"When you run AWS CLI commands, the AWS CLI looks for credentials in a specific order—first in environment variables and then in the configuration file. Therefore, after you've put the temporary credentials into environment variables, the AWS CLI uses those credentials by default. (If you specify a profile parameter in the command, the AWS CLI skips the environment variables. Instead, the AWS CLI looks in the configuration file, which lets you override the credentials in the environment variables if you need to.)

The following example shows how you might set the environment variables for temporary security credentials and then call an AWS CLI command. Because no profile parameter is included in the AWS CLI command, the AWS CLI looks for credentials first in environment variables and therefore uses the temporary credentials."

So far SO has only suggested using assume-role

https://stackoverflow.com/questions/60153869/aws-sts-temporary-credentials-s3-access-denied-putobject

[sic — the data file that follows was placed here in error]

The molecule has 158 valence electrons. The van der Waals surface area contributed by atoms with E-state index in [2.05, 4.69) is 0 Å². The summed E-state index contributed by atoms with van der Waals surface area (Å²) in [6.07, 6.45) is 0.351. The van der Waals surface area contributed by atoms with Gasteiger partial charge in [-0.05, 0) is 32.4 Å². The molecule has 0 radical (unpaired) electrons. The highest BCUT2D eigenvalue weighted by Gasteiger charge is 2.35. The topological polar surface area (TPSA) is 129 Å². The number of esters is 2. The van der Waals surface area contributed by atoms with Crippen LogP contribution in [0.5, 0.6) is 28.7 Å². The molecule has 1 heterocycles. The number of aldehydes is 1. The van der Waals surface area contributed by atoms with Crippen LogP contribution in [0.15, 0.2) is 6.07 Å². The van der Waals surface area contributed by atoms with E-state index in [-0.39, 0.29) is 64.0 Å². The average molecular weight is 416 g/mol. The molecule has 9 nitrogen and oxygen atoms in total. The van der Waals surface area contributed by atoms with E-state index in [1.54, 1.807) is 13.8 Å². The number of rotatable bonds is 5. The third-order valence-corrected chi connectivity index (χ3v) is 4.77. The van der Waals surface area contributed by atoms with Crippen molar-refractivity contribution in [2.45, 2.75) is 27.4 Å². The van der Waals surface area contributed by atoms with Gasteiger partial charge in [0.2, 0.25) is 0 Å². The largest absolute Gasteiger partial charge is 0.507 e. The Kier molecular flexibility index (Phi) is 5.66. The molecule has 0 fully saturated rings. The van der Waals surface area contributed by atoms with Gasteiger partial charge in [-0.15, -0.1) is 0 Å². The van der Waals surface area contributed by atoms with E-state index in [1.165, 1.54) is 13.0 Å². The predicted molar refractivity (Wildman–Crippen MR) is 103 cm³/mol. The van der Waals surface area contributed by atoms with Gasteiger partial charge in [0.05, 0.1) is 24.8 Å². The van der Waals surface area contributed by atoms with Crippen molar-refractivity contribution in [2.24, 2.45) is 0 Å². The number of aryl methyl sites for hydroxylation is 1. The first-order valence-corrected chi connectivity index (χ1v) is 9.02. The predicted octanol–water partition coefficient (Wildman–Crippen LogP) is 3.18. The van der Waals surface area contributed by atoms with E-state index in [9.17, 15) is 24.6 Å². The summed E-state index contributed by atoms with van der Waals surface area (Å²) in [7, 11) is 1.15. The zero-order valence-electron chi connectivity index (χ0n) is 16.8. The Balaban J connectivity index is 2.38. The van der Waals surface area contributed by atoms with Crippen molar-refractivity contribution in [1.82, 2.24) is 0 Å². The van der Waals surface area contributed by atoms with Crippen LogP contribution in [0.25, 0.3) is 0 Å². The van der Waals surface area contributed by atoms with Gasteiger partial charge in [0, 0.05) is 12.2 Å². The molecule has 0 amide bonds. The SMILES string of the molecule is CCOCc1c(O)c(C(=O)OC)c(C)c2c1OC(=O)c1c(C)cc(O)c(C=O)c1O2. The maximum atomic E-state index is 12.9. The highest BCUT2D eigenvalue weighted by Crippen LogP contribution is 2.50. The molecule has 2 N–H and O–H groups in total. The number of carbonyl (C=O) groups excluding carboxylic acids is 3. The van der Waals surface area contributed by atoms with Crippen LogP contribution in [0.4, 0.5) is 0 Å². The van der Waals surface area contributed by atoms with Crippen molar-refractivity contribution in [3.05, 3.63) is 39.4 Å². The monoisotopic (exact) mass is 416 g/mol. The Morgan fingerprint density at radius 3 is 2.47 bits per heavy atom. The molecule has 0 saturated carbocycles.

asked 2 years ago116 views
1 Answers
0

kindly answered here https://stackoverflow.com/questions/60153869/aws-sts-temporary-credentials-s3-access-denied-putobject?noredirect=1#comment106405650_60153869

There is no need to use a Bucket Policy for your scenario. A bucket policy is applied to an Amazon S3 bucket and is typically used to grant access that is specific to the bucket (eg public access).

Using an IAM Role

If you wish to provide bucket access to a specific IAM User, IAM Group or IAM Role, then the permissions should be attached to the IAM entity rather than the bucket.

(For get-session-token, see the end of my answer.)

Setup

Let's start by creating an IAM Role similar to what you had. I choose Create role, then for trusted entity I select Another AWS account (since it will be assumed by an IAM User rather than service).

I then create an Inline policy on the IAM Role to permit access to the bucket:

{
    "Version": "2012-10-17",
    "Statement": [
        {
            "Effect": "Allow",
            "Action": "s3:*",
            "Resource": "arn:aws:s3:::my-bucket"
        }
    ]
}

(It's normally not a good idea to assign s3:* permissions, since this lets the user delete content and even delete the bucket. Try to restrict it to the minimum permissions that are actually required.)

The Trust Relationship on the IAM Role determines who is allowed to assume the role. It could be one person, or anyone in the account (as long as they have been granted permission to call AssumeRole). In my case, I'll assign it to the whole account: